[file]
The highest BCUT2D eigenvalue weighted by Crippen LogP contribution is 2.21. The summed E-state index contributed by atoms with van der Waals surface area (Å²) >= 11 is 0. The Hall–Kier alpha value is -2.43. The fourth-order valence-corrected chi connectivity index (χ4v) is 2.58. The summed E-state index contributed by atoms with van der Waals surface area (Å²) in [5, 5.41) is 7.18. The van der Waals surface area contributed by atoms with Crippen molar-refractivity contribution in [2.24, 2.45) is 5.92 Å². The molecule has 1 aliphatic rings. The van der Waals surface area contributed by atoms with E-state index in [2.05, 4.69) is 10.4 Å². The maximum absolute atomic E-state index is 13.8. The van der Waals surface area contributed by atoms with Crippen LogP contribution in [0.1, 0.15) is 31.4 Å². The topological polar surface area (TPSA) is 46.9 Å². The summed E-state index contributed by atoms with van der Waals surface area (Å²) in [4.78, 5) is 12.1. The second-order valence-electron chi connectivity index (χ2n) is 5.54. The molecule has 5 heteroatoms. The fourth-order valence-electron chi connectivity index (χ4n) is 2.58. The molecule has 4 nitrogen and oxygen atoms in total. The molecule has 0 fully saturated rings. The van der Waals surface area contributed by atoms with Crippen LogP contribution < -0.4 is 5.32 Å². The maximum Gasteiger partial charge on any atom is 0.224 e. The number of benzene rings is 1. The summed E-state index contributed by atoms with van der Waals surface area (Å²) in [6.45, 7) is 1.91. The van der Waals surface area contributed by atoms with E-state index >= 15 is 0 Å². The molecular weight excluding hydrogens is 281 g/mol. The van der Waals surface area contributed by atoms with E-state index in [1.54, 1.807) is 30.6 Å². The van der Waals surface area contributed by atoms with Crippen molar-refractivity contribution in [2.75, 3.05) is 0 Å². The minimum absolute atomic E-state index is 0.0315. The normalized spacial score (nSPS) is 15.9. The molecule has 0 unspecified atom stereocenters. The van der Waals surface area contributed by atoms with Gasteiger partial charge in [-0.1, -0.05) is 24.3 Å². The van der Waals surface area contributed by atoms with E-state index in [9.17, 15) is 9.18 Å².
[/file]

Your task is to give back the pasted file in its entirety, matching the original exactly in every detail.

The highest BCUT2D eigenvalue weighted by Crippen LogP contribution is 2.21. The summed E-state index contributed by atoms with van der Waals surface area (Å²) >= 11 is 0. The Hall–Kier alpha value is -2.43. The fourth-order valence-corrected chi connectivity index (χ4v) is 2.58. The summed E-state index contributed by atoms with van der Waals surface area (Å²) in [5, 5.41) is 7.18. The van der Waals surface area contributed by atoms with Crippen molar-refractivity contribution in [2.24, 2.45) is 5.92 Å². The molecule has 1 aliphatic rings. The van der Waals surface area contributed by atoms with E-state index in [2.05, 4.69) is 10.4 Å². The maximum absolute atomic E-state index is 13.8. The van der Waals surface area contributed by atoms with Crippen LogP contribution in [0.1, 0.15) is 31.4 Å². The topological polar surface area (TPSA) is 46.9 Å². The summed E-state index contributed by atoms with van der Waals surface area (Å²) in [4.78, 5) is 12.1. The second-order valence-electron chi connectivity index (χ2n) is 5.54. The molecule has 5 heteroatoms. The fourth-order valence-electron chi connectivity index (χ4n) is 2.58. The molecule has 4 nitrogen and oxygen atoms in total. The molecule has 0 fully saturated rings. The van der Waals surface area contributed by atoms with Crippen LogP contribution < -0.4 is 5.32 Å². The maximum Gasteiger partial charge on any atom is 0.224 e. The number of benzene rings is 1. The summed E-state index contributed by atoms with van der Waals surface area (Å²) in [6.45, 7) is 1.91. The van der Waals surface area contributed by atoms with E-state index >= 15 is 0 Å². The molecular weight excluding hydrogens is 281 g/mol. The van der Waals surface area contributed by atoms with E-state index in [1.54, 1.807) is 30.6 Å². The van der Waals surface area contributed by atoms with Crippen molar-refractivity contribution in [2.75, 3.05) is 0 Å². The minimum absolute atomic E-state index is 0.0315. The normalized spacial score (nSPS) is 15.9. The molecule has 0 unspecified atom stereocenters. The van der Waals surface area contributed by atoms with Gasteiger partial charge in [-0.1, -0.05) is 24.3 Å². The van der Waals surface area contributed by atoms with E-state index in [9.17, 15) is 9.18 Å².